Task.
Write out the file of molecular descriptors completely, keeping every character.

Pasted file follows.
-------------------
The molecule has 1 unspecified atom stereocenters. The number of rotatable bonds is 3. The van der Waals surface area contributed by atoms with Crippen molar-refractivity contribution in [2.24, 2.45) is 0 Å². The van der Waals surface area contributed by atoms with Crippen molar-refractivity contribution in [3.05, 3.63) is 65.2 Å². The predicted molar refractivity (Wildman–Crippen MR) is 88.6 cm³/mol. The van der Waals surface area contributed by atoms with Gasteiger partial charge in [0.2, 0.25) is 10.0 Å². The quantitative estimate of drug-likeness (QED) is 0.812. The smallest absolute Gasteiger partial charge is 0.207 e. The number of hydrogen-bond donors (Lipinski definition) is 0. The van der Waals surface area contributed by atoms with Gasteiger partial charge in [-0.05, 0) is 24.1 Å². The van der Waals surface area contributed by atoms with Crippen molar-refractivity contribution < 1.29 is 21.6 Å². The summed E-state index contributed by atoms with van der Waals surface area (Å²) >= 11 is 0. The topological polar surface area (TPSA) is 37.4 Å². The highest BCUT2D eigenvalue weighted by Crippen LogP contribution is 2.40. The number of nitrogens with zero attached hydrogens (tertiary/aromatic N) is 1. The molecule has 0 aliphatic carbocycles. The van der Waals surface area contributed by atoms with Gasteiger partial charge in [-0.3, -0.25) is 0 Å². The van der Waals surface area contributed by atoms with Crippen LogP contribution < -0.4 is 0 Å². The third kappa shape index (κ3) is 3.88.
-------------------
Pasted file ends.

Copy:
The molecule has 1 unspecified atom stereocenters. The number of rotatable bonds is 3. The van der Waals surface area contributed by atoms with Crippen molar-refractivity contribution in [2.24, 2.45) is 0 Å². The van der Waals surface area contributed by atoms with Crippen molar-refractivity contribution in [3.05, 3.63) is 65.2 Å². The predicted molar refractivity (Wildman–Crippen MR) is 88.6 cm³/mol. The van der Waals surface area contributed by atoms with Gasteiger partial charge in [0.2, 0.25) is 10.0 Å². The quantitative estimate of drug-likeness (QED) is 0.812. The smallest absolute Gasteiger partial charge is 0.207 e. The number of hydrogen-bond donors (Lipinski definition) is 0. The van der Waals surface area contributed by atoms with Gasteiger partial charge in [-0.05, 0) is 24.1 Å². The van der Waals surface area contributed by atoms with Crippen molar-refractivity contribution < 1.29 is 21.6 Å². The summed E-state index contributed by atoms with van der Waals surface area (Å²) >= 11 is 0. The topological polar surface area (TPSA) is 37.4 Å². The highest BCUT2D eigenvalue weighted by Crippen LogP contribution is 2.40. The number of nitrogens with zero attached hydrogens (tertiary/aromatic N) is 1. The molecule has 0 aliphatic carbocycles. The van der Waals surface area contributed by atoms with Gasteiger partial charge in [-0.3, -0.25) is 0 Å². The van der Waals surface area contributed by atoms with Crippen LogP contribution < -0.4 is 0 Å². The third kappa shape index (κ3) is 3.88.